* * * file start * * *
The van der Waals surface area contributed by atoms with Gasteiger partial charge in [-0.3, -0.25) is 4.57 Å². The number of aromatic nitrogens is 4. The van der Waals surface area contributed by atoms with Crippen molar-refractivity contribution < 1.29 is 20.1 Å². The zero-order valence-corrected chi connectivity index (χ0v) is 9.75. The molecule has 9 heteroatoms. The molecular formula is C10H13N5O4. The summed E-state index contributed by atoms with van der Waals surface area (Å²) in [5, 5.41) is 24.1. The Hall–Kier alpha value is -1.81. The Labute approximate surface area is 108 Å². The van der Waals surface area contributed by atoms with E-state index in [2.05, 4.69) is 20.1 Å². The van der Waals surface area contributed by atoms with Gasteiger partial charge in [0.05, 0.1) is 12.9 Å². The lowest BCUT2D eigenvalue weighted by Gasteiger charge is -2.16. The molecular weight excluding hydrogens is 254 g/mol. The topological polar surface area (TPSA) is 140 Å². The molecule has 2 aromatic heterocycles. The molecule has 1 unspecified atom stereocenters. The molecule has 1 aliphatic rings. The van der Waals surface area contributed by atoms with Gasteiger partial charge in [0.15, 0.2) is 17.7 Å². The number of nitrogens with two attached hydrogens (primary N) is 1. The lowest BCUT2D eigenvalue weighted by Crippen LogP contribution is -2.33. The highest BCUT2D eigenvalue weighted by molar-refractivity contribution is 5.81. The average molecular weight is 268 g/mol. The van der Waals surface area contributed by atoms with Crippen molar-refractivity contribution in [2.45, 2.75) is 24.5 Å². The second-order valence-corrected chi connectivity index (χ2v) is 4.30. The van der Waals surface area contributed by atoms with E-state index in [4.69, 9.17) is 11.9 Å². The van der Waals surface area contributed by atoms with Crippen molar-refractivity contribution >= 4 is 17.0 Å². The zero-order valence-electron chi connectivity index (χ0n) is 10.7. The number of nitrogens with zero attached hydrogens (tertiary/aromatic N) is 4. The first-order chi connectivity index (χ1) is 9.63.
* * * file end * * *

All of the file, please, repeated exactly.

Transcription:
The van der Waals surface area contributed by atoms with Gasteiger partial charge in [-0.3, -0.25) is 4.57 Å². The number of aromatic nitrogens is 4. The van der Waals surface area contributed by atoms with Crippen molar-refractivity contribution < 1.29 is 20.1 Å². The zero-order valence-corrected chi connectivity index (χ0v) is 9.75. The molecule has 9 heteroatoms. The molecular formula is C10H13N5O4. The summed E-state index contributed by atoms with van der Waals surface area (Å²) in [5, 5.41) is 24.1. The Hall–Kier alpha value is -1.81. The Labute approximate surface area is 108 Å². The van der Waals surface area contributed by atoms with E-state index in [2.05, 4.69) is 20.1 Å². The van der Waals surface area contributed by atoms with Gasteiger partial charge in [0.05, 0.1) is 12.9 Å². The lowest BCUT2D eigenvalue weighted by Gasteiger charge is -2.16. The molecular weight excluding hydrogens is 254 g/mol. The topological polar surface area (TPSA) is 140 Å². The molecule has 2 aromatic heterocycles. The molecule has 1 unspecified atom stereocenters. The molecule has 1 aliphatic rings. The van der Waals surface area contributed by atoms with Gasteiger partial charge in [0.15, 0.2) is 17.7 Å². The number of nitrogens with two attached hydrogens (primary N) is 1. The lowest BCUT2D eigenvalue weighted by Crippen LogP contribution is -2.33. The highest BCUT2D eigenvalue weighted by molar-refractivity contribution is 5.81. The average molecular weight is 268 g/mol. The van der Waals surface area contributed by atoms with Crippen molar-refractivity contribution in [2.45, 2.75) is 24.5 Å². The second-order valence-corrected chi connectivity index (χ2v) is 4.30. The van der Waals surface area contributed by atoms with E-state index in [4.69, 9.17) is 11.9 Å². The van der Waals surface area contributed by atoms with Crippen molar-refractivity contribution >= 4 is 17.0 Å². The zero-order valence-electron chi connectivity index (χ0n) is 10.7. The number of nitrogens with zero attached hydrogens (tertiary/aromatic N) is 4. The first-order chi connectivity index (χ1) is 9.63.